“I [had taken] a geobiology course and fell in love with paleontology,” Bulinski says. When it came time to look at graduate programs, her paleo professor told her that Cincinnati had a good program. She came to UC for a Master’s degree — and stayed for the community. “I found here a dynamic community of paleontologists from different backgrounds and a vibrant group of students who interact with each other and are not afraid to discuss their theories and ideas. UC geology offers classes that are innovative and far-reaching.”

After one year as a Master’s student, Bulinski switched her project to a doctoral one. “It was the perfect fit,” she says. Upon receiving her doctorate, Bulinski was given a tenure-track position at Bellarmine University in Louisville, Ky., where is the first person to teach geology in their Chemistry and Physics Department.

"I initially came to UC to work with my advisor, Dr. Carlton Brett,” says PhD recipient Alex Bartholomew. “Dr. Brett is famous for his work in both the areas of paleontology and sedimentology/stratigraphy, the latter being vital to our understanding of how life has changed through time.”

The feeling in the Geology Department is one of collegiality. The individual specialty areas have the depth of expertise, but also the breadth of interaction with other areas in the department.

“Sedimentology and stratigraphy deal with the actual rock record that preserves the fossils,” says Bartholomew. “One of the aspects of our department that I believe makes it great is our focus on field-related studies. Unlike other programs, which tend to focus on the data of the fossil record alone, our program tends toward a more integrative approach, looking at both the paleontologic data as well as the rock record to better understand the history of life on Earth.”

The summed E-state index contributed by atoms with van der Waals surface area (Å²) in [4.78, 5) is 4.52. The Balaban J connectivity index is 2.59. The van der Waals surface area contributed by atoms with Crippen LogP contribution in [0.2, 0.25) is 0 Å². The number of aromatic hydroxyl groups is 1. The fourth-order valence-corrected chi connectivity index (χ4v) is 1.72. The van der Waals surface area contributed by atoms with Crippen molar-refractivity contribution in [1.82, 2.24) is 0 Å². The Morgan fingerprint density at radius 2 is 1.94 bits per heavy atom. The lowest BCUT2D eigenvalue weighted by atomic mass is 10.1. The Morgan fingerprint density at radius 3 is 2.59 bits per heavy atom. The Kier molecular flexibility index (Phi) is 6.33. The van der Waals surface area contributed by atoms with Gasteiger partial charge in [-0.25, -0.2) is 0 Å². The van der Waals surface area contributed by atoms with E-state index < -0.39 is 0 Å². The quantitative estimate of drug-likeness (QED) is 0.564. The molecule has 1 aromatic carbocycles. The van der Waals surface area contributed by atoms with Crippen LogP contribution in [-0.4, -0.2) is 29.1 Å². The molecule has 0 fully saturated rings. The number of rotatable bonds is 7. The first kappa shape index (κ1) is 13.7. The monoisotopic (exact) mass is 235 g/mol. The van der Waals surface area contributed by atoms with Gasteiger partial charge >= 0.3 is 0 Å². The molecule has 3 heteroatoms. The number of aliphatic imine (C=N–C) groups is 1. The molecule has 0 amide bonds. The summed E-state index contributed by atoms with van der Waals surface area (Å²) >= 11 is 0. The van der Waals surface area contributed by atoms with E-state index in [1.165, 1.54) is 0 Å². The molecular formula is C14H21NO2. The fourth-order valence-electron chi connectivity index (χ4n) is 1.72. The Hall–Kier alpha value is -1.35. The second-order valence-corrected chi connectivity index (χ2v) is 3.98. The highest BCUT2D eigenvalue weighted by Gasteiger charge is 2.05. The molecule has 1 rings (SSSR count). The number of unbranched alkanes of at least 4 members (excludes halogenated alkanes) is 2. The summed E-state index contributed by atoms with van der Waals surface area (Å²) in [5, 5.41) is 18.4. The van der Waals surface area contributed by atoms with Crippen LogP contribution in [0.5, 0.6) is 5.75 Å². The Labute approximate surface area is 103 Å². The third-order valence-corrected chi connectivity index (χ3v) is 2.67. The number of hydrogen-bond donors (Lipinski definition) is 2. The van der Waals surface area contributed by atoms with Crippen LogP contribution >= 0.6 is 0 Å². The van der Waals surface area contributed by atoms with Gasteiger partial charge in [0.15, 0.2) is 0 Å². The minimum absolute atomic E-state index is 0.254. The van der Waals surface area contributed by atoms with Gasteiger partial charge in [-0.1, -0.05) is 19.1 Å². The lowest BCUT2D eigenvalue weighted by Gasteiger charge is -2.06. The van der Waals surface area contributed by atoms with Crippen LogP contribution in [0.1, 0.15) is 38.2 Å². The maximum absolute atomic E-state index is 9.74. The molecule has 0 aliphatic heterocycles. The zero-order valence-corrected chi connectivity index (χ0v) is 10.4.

UC’s paleontology program first entered the top ranks of U.S. News & World Report’s graduate school rankings in 1999. Although their presence on the list was surprising to some outside the field at the time, it certainly isn't now.

"They are clearly recognized by their peers in the science, as this ranking shows," says Lewis Owen, interim head of the Department of Geology. "It's a reflection of their enthusiasm and dedication to the science and the subject, as well as the quality of the students and colleagues that they attract to this department."

Professor David Meyer thinks that UC’s program in paleontology “has for a long time been regarded as one of the strongest programs for graduate student preparation. So we benefit from a long track record as well as a currently active and visible faculty and student body.” 

“I think these results do reflect the visibility of our graduate program in paleontology,” says Meyer. “When I first came to UC, one of my senior colleagues in paleontology told me that ‘visibility’ was always important, so it's something that has been a factor for a long time. The fact that our faculty and students are currently doing exciting work in the field, and are active in publishing in good journals and presenting our work at meetings and other institutions across the nation and even internationally, contributes to the recognition that we have a strong program.”

Recently, Meyer coauthored "A Sea Without Fish: Life in the Ordovician Sea of the Cincinnati Region," with Richard Davis of the College of Mt. St. Joseph. (Released in January 2009 by Indiana University Press, the book is a comprehensive look at the Cincinnatian fossils of the Ordovician period.) And at the core of this growth? Meyer sums it up.

“We are fortunate to have the ‘critical mass’ of faculty that enables us to offer students a diversity of research problems and different experiences.”